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Antitrust Institute To Study U.S. Airline CompetitionSeptember 22, 2010 By: Staff
The American Antitrust Institute (AAI) reports that it will undertake a new study on competition in the U.S. airline industry, motivated by the 2008 merger of Delta and Northwest, and the proposed merger of United and Continental, both of which the AAI opposed.
AAI notes that this month the U.S. Department of Justice (DOJ) announced the closing of its investigation into the United/Continental merger, citing the parties’ commitment to permanently transfer slots and other assets at Newark Liberty Airport to Southwest Airlines. The divestitures purportedly address the DOJ’s competitive concerns in that case.
“We have reached the point where the positive or negative effects of significant and rapid consolidation in the U.S. airline industry should be documented,” said the lead researcher for the AAI study, AAI’s Vice President and economist Diana Moss. “Future merger decisions and aviation competition policy can benefit from objective, empirical analysis.”
In the last two years, the AAI noted, consolidation in the airline industry has reduced the number of legacy network carrier systems from six to four, assuming the United/Continental deal is consummated. The AAI believes it is possible that American and U.S. Airways will counter recent consolidation with one or more deals of their own, further reducing the number of airline systems in the U.S.
The AAI said it anticipates that its study will assess, among other things, the effect of recent airline mergers on: fares and other fees, quality of service such as flight delays and cancellations, capacity expansions or restrictions, entry by low-cost and other legacy carriers, and choices available to the U.S. air travel consumer, particularly those connecting passengers that are at risk from hub closures or cutbacks.
The AAI said the study will attempt to determine whether the claimed cost savings from mergers are actually realized and the extent to which they are passed on to the air traveler. The study will also examine whether entry by low-cost carriers (LCCs) has pro-consumer effects, or if mergers create opportunities for collusion or establish price umbrellas under which LCCs can compete less vigorously.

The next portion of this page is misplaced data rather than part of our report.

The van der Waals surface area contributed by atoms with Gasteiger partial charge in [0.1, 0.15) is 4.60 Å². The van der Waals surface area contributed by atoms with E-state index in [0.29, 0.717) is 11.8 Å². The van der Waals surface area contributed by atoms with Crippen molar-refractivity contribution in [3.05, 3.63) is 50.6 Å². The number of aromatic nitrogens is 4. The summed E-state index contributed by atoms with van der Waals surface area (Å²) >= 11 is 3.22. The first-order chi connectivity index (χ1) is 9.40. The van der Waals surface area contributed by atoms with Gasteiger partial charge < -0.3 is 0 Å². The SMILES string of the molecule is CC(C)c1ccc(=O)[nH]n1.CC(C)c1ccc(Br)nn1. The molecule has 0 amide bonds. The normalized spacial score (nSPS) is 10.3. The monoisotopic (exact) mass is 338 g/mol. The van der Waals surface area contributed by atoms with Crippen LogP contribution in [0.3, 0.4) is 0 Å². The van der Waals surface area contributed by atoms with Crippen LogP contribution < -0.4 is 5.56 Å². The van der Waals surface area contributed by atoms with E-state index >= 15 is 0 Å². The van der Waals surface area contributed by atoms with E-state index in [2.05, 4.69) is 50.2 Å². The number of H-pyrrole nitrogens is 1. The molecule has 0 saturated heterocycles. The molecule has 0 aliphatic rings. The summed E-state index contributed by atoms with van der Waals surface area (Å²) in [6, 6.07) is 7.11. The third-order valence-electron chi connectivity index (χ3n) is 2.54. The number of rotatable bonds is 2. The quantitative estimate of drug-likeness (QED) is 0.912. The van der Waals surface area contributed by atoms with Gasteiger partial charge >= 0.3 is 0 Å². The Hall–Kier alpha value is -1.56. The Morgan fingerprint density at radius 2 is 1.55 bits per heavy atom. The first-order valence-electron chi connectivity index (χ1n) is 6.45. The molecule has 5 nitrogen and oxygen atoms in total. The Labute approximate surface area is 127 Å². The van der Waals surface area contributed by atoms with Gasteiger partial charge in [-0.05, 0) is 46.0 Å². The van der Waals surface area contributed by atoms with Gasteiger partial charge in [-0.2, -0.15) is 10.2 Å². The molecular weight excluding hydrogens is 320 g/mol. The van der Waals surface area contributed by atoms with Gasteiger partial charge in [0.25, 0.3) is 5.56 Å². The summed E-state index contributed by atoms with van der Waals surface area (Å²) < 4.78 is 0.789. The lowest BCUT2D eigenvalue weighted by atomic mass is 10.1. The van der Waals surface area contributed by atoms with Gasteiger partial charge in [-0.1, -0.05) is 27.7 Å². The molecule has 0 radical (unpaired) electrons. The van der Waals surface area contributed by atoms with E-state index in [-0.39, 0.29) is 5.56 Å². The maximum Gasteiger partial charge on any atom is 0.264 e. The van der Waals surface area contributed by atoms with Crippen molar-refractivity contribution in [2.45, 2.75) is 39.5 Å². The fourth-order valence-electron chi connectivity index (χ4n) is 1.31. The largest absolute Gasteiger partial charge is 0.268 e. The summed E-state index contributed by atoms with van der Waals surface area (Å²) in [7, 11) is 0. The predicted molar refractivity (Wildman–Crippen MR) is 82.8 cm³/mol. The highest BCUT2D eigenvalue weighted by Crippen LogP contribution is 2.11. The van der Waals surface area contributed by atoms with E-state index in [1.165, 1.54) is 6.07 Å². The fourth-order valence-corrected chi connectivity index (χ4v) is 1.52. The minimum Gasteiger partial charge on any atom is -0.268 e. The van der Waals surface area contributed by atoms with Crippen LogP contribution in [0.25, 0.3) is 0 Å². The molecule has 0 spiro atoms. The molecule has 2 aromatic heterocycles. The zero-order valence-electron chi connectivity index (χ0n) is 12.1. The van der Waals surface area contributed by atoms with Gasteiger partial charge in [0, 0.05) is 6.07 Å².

AAI said that the study of competition in the U.S. airline industry will help provide some context for evaluating the DOJ’s decisions on whether to challenge airline mergers.
“The DOJ’s press release approving the United/Continental merger is an example,” said AAI’s President, Albert Foer, “of a common failure to provide sufficient information and explanation to help the public understand the reasoning behind its decisions.” Foer explained, “The public should not be satisfied with an explanation that ‘The department conducted a thorough investigation.’ Of course we take that for granted.”
The AAI also pointed to other examples of a lack of transparency in the DOJ’s public statements. “For example, the Antitrust Division’s statement in United/Continental focuses on competitive concerns relating to hub-to-hub nonstop routes involving Newark, despite the fact that other hub-to-hub routes would likely also be adversely affected. In the 2008 Delta/Northwest case, the DOJ’s statement made no mention of apparent competitive problems, saying instead that the merger would produce “substantial and credible efficiencies.’ ”
The AAI has long advocated greater transparency in the closing of merger investigations. “This is particularly important now, as the number of legacy carriers falls and consumers are offered fewer choices on particular routes and across airline systems. AAI noted that system- based competition, or head-to-head rivalry between networks or platforms, will be a major focus of the study, “AAI said.